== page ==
Many Chrome OS users come to this question sooner or later. Yes there is still an option to use Linux apps inside Chrome OS, but this apps runs in a virtual environment without direct access to the hardware. There is better option like crouton, but it is still not the same as having the real Ubuntu (or any other your favorite GNU/Linux distribution) installation. Do you know that you even could have a dual-boot to Chrome OS or Linux? Well, not on every Chromebook, but still. I’m not going to copy-paste the guides from another sources. The best source is an official documentation of the tools you will use. I just want to point you in the right direction and also make a note for myself.
First thing I need to mention is GalliumOS. This is a GNU/Linux distribution based on Xubuntu and optimized for Chromebooks. This Linux distribution was started long time ago at the age when Chromebooks was capable to open only four Chrome tabs without serious impact on performance. There was no Android apps support or Linux apps in virtual environment. And since then GalliumOS is perfect for old Chromebooks, but it starts to losing ground on modern, powerful devices.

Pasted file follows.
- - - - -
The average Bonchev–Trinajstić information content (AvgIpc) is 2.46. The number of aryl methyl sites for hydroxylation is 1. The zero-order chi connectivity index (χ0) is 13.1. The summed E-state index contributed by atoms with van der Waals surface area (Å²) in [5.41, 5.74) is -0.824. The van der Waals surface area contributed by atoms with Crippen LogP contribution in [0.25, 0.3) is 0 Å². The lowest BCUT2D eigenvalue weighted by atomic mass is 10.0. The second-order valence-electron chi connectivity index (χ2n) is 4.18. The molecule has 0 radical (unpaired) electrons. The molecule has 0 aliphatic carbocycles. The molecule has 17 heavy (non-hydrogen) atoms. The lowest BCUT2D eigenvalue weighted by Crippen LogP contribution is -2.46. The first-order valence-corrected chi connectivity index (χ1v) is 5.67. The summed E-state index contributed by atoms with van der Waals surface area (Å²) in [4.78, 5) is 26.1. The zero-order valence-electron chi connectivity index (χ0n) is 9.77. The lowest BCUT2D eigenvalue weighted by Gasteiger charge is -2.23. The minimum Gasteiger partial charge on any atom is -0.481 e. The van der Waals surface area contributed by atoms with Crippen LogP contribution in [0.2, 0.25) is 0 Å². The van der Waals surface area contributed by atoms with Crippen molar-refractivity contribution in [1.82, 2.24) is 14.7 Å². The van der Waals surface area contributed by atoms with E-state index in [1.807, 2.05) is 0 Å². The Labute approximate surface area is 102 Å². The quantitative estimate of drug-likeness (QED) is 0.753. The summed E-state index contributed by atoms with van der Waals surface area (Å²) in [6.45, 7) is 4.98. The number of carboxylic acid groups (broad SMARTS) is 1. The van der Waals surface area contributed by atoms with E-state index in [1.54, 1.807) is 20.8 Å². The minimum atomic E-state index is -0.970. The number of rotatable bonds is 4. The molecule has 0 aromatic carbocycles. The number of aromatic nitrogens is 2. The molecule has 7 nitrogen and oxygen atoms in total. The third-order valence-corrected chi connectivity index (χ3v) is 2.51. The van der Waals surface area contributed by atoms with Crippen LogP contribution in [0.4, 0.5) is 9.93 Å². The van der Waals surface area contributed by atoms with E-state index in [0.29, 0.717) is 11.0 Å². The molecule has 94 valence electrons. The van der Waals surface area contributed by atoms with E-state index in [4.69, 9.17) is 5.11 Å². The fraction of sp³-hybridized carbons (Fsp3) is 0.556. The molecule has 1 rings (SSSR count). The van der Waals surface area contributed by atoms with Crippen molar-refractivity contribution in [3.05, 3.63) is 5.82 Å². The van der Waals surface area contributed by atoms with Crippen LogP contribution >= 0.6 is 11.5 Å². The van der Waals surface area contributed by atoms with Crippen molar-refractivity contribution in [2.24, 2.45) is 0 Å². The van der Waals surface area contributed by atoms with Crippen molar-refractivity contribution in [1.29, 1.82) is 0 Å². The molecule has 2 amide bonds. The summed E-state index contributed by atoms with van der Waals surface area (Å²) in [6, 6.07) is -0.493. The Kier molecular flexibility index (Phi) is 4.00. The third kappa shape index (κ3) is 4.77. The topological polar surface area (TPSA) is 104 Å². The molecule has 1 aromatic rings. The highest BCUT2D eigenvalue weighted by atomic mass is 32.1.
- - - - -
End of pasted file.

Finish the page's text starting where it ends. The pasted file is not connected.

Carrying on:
I have a good example running development environment on my Dell Inspiron Chromebook 14 2-in-1. I tried to use GalliumOS as well as latest Ubuntu LTS. Overall performance was much higher with Ubuntu unfortunately.
So the best place to start is an installation guide for GalliumOS. You can just follow the steps, but instead of having a GalliumOS USB stick you can create one with your favorite GNU/Linux distribution. The guide is also linked with MrChromebox.tech website and tools where you can read everything about alternative OS installations and use their Firmware Utility Script for easy firmware manipulations including backup and restore options.
Sure all this operations are not safe and can damage your Chromebook.
Here is a summery of all steps I performed for my Dell Inspiron Chromebook 14 to replace Chrome OS with Ubuntu: